March 2003

  • March 30, 2003: The ISPA has two events planned for Sun-n-Fun. There is a dinner on Friday night, April 4th; and a bar-b-q at Ed Lynch's motor home on Saturday night, April 5th. These events will be coordinated by posting messages at the Seawind display. We invite all to attend. You do not have to be a member of the ISPA. If you are interested in attending, please make arrangements in advance with either Ed or Tom Saccio by exchanging a message at the Seawind display. If you are interested in the Seawind, this is a great opportunity to meet the owners and members of the ISPA. Most ISPA members have said that these events are the highlight of the show.
    Herewith, we are also inviting the folks from SNA to join us. We are looking forward to hearing all about the work SNA has been engaged in with the new certification effort. For everyone interested, SNA also has forums scheduled in order to provide us all with information.
    The new website for the certified Seawind is up and running. The URL is Fly safe.

  • March 12, 2003: The following photos show the latest failure of the internal parts of the Seawind main landing gear oleo. See the Hangar Discussion Page, post 546, March 11, 2003, for details about these photos. More information about these will be posted during the next few days. Thank you to the Owner and Mike Bowes for providing these excellent photos.

  • March 2, 2003: The Seawind creates interest whenever and however it is encountered. During the last few years, there has been a huge amount of information about the Seawind in the aviation media. Nowadays, when most people have a question, they turn to the Internet. If people have a question about the Seawind, they usually end up at the home page of ISPA, and enter the question into our information form there. Every time an article about the Seawind is published in the aviation media, I get dozens of inquiries about all things pertaining to the Seawind.

    Well, the April 2003 issue of “Private Pilot” magazine is a “Seaplane Special Edition.” On page 55, there is a section entitled “Affordable Flying Boats” that includes a glowing summary about the Seawind. I thought it would be helpful to include here some answers to the questions that this article is already spawning.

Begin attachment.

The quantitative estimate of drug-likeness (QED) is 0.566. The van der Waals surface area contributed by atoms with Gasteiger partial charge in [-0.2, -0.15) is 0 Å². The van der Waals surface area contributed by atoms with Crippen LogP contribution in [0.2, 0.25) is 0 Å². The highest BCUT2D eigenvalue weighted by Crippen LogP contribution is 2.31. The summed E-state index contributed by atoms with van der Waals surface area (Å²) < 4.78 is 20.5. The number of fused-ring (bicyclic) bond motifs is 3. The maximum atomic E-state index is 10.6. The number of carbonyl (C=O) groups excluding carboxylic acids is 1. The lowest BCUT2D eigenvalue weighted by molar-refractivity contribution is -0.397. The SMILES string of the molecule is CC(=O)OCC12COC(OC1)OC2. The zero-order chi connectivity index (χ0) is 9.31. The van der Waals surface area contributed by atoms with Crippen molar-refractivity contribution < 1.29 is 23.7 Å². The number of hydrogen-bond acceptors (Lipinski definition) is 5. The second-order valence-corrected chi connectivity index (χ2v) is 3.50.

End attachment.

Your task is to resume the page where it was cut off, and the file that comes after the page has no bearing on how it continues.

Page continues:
First of all, the ISPA has no formal affiliation whatsoever with SNA, Inc., the company that manufactures and markets the Seawind kit.

    The April 2003 “Private Pilot” article states the following:

    • Private Pilot: “There are more than 60 Seawinds flying worldwide, and some even have turbines in place of their large piston engines.” ISPA: According to information provided by our ISPA members, something around 170 Seawind kits have been sold, 57 have been completed and flown (a remarkable percentage for a kit plane). Some of those have been destroyed, and some others are no longer airworthy for other reasons. In any case, there are less than 55 flying.

    • Private Pilot: "…the Seawind is headed for certification with only a few minor mods required for the changeover. The cabin has been increased by 2 inches for more headroom, and the landing gear has been redesigned so that it’s attached to the wing and not to the fuselage. The gear will retract outboard. The new Seawind will be certified jointly by Canada and the FAA." ISPA: As far as the ISPA knows, there is currently only one Seawind prototype, and it is the personal airplane of the company owner. If SNA has a new or revised design, the development is being done in secret. [Please note, the “mods” referred to seem to be more than minor. ed]

    • Private Pilot: "The high point of the Seawind is its speed. It can cruise at more than 200 mph." ISPA: All amphibious aircraft are a blend of compromises. The ability for an aircraft to land on both water and land affects its flight characteristics and speed. As I have been lead to understand from those of you who are familiar with the complete history of the Seawind development, the early Creelman prototype had a higher cruise speed than the current configuration, but did not have adequate water handling characteristics. Following the design changes required to improve the water handling, and add more power (Tim the Tool Man be proud), the cruise speed had been reduced some (probably as a result of more drag produced by the changes in fuselage geometry). OK, in response to the article: According to the information provided by ISPA members who have actually built and flown the Seawind kits, the actual cruise speed is less than (NOT more than) 200 mph, and in fact, Paul Furnee, the original SNA test pilot, recommended a Vne (never exceed speed) that is less than 200 mph (see the “Seawind Piloting” page on this site). Most of us who own Seawinds do not care about the actual cruise speed, but a claim that it exceeds 200 mph is extremely misleading to many prospective buyers (and unnecessary!).

I hope that this information is helpful in answering the questions of many prospective Seawind owners. Regardless of what the actual specifications are for your future individual Seawinds, those of us in the ISPA feel it is a fabulous airplane, and encourage you to proceed with your research and endeavors concerning the Seawind.

Remember also that the kit plane industry is the quintessential “buyer beware” market. Those of us in the ISPA advocate that in your due diligence before purchase, you will vigorously ask questions of SNA and all who have built and flown Seawinds.

Our ISPA “Membership Directory” (in our members only pages) includes dozens of owners who will be glad to answer your questions and share information. If you are serious about purchasing a Seawind, membership in the ISPA is essential, and a real bargain. Thank you for your participation and support. Fly Safe.